My mother, however, found Grandma’s definition of everything as being God’s holy will to be yet another justification for her own bitterness. As far as she was concerned, Grandma’s refusal to deal realistically with the hardships placed before her was a sign of a delusional mind. My mother would often yell sarcastically at my grandmother, “If the damned house caught on fire, you’d be more likely sit in the middle of it and pray than call the fire department!”
As a child I couldn’t understand just how hollow and even hurtful my grandmother’s biblical chides sounded to my mother. But Grandma stayed true to herself and her faith, even as her grandchildren cried with hunger or the electricity was turned off because of an unpaid bill. By necessity, my mother became the head of the household. She became the financial manager, the disciplinarian, and decision-maker. She must have felt very lonely shouldering all the decisions and problems.
Meanwhile, my brother and I, our grandmother, some neighbors, and even our local parish priest, dismissed our mother as being all but the antichrist due to her lack of trust in God. Anything my mother did or said in resistance to our grandmother’s wishes was viewed by my brother and me as being mean and selfish. We saw Grandma as the consummate saint and our mother as the consummate sinner. To us she was always “missing the mark” like Thomas had in doubting Jesus.
Well into our adulthood, my older brother and I saw our mother as mean, cruel, and petty, while remembering our grandmother as sweet, meek, and loving. We blamed our mother for the way Grandma slinked around the house, acting like a victim to our mother’s mean tongue. Today, I can only imagine that my grandmother’s passive-aggressive behavior must have been what incited at least part of my mother’s perpetual anger. After all, who can ever defend themselves against the “righteous?” And who can defend the “irreligious?”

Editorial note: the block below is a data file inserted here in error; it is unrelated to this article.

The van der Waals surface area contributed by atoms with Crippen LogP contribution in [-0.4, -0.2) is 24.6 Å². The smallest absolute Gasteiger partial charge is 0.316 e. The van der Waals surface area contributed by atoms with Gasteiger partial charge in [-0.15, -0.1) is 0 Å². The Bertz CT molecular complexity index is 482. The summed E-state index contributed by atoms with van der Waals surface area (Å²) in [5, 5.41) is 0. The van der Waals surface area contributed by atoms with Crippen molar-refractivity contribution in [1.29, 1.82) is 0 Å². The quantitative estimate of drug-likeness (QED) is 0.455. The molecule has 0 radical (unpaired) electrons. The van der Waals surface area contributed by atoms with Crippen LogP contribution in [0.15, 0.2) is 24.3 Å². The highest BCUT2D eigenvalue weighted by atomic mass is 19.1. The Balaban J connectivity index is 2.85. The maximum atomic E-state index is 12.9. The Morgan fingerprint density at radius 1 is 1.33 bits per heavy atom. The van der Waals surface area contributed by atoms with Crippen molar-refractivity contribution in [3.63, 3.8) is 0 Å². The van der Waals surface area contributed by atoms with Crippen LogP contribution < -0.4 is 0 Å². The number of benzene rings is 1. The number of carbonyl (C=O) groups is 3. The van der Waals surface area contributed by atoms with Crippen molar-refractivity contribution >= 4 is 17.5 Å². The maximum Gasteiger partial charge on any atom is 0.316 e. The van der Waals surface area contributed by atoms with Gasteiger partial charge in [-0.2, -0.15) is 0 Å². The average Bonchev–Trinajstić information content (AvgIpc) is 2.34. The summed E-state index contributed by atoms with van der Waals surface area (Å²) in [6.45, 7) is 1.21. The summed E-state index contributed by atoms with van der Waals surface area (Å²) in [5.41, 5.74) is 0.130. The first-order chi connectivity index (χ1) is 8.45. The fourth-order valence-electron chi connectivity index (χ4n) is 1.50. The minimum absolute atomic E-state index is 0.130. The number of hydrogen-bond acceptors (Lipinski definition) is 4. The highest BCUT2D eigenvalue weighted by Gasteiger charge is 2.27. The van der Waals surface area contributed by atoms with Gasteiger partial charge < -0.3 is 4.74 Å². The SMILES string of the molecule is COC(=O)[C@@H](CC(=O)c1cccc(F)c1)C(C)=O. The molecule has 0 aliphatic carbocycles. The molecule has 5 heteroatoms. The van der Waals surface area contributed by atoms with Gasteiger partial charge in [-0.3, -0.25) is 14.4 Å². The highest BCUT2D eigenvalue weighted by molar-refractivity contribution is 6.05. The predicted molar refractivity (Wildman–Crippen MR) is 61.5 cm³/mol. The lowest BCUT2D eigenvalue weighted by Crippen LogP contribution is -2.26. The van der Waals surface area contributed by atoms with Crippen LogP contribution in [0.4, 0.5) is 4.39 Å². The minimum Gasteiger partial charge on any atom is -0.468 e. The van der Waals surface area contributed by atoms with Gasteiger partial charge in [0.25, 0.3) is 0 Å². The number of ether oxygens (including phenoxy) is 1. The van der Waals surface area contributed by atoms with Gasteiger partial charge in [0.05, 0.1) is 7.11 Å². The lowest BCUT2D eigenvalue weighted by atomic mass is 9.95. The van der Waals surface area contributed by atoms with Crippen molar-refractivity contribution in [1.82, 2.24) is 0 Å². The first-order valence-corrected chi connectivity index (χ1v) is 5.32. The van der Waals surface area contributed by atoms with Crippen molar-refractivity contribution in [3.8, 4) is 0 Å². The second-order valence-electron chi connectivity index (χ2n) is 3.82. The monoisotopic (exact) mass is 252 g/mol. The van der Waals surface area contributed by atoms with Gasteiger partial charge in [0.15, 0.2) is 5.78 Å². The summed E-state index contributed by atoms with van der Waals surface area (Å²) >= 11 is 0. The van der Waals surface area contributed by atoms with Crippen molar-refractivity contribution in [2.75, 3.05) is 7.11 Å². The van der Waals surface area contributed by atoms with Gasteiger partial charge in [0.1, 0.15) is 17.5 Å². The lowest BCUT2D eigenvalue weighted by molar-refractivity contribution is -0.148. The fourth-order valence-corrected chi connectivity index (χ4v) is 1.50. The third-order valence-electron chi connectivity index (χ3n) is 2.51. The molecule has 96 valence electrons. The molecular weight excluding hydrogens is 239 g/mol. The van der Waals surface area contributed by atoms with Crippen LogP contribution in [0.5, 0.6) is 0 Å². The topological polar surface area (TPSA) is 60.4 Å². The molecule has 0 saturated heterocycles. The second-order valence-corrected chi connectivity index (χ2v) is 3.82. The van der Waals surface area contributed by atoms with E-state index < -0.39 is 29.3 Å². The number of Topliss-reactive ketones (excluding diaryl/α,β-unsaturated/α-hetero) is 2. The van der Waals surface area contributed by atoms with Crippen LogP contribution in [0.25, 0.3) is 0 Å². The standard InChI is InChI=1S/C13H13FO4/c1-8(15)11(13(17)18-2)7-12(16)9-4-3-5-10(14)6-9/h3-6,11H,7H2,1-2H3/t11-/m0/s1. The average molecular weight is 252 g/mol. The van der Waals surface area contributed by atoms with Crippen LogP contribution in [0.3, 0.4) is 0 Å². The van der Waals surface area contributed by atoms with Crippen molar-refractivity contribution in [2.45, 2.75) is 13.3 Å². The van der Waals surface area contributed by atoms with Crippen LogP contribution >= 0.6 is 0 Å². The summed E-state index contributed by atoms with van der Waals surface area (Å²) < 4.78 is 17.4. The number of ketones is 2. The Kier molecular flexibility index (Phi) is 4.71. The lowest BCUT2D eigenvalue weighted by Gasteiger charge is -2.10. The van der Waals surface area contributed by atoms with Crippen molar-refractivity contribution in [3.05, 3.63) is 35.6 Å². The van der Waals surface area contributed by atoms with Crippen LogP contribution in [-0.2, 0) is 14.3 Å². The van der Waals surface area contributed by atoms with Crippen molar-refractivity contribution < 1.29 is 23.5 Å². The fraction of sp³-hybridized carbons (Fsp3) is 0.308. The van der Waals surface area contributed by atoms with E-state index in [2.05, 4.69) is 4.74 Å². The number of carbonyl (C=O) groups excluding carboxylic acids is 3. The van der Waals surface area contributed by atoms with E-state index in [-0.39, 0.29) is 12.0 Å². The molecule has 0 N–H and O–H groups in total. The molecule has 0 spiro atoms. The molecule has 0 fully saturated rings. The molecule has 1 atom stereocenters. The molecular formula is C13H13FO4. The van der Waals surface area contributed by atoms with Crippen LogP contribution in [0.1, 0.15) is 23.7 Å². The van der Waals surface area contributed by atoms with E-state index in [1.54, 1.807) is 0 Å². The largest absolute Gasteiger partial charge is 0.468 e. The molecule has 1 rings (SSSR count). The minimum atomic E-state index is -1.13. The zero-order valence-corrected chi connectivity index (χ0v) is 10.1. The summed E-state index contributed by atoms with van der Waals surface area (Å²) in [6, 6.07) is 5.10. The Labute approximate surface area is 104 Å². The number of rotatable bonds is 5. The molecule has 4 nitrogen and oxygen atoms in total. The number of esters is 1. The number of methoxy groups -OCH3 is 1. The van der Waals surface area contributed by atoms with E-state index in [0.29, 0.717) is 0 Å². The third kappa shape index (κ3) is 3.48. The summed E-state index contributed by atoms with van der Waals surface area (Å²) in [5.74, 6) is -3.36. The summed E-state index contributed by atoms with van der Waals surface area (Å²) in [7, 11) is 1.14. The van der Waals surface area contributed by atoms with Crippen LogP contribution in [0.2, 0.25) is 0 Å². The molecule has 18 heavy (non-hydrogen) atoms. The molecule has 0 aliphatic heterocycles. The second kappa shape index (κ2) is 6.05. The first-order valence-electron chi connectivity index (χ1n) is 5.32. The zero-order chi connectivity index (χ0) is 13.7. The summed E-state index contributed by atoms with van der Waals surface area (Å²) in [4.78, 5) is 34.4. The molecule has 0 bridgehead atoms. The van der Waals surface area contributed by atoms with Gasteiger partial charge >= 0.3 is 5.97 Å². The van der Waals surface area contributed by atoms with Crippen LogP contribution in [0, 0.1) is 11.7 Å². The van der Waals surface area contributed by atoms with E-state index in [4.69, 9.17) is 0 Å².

Once, during a holiday season, my grandmother tried to talk my mother into having a homeless couple over for Christmas dinner, despite the fact that the only food we would have would be what was brought to us in a Salvation Army basket. Sometimes, when we were chosen, we would receive a fresh turkey from some business that donated food.
“Veronica,” Grandma began in a sweet, cajoling tone of voice, “On Sunday after mass, Father Mulligan said that the Allen’s don’t got any food for Christmas dinner. I was kind of thinking maybe we could have them over and share ours with them.”
Mother’s voice sounded like she was talking to a child as she spoke with the same weary impatience she always used on me, “Mother, you know we’re only going to have enough food for our own family.” She paused and then continued, “Besides that, there’s no room for them to sit.”
My grandmother’s voice became even calmer, anchored as it was in her certainty that she was defending the Lord’s own place at our table. “Now you know, Veronica, that I’ll just eat my usual cottage cheese and you can give them my part of the food basket.” Without hesitation, she began to quote the Bible: “If a man shuts his ears to the cry of the poor, he too will cry out and not be answered.”
“For Christ sake, Mother, we are the poor.” Without pausing for a breath, my mother yelled at me, “Dawn, stop biting your damn fingernails.”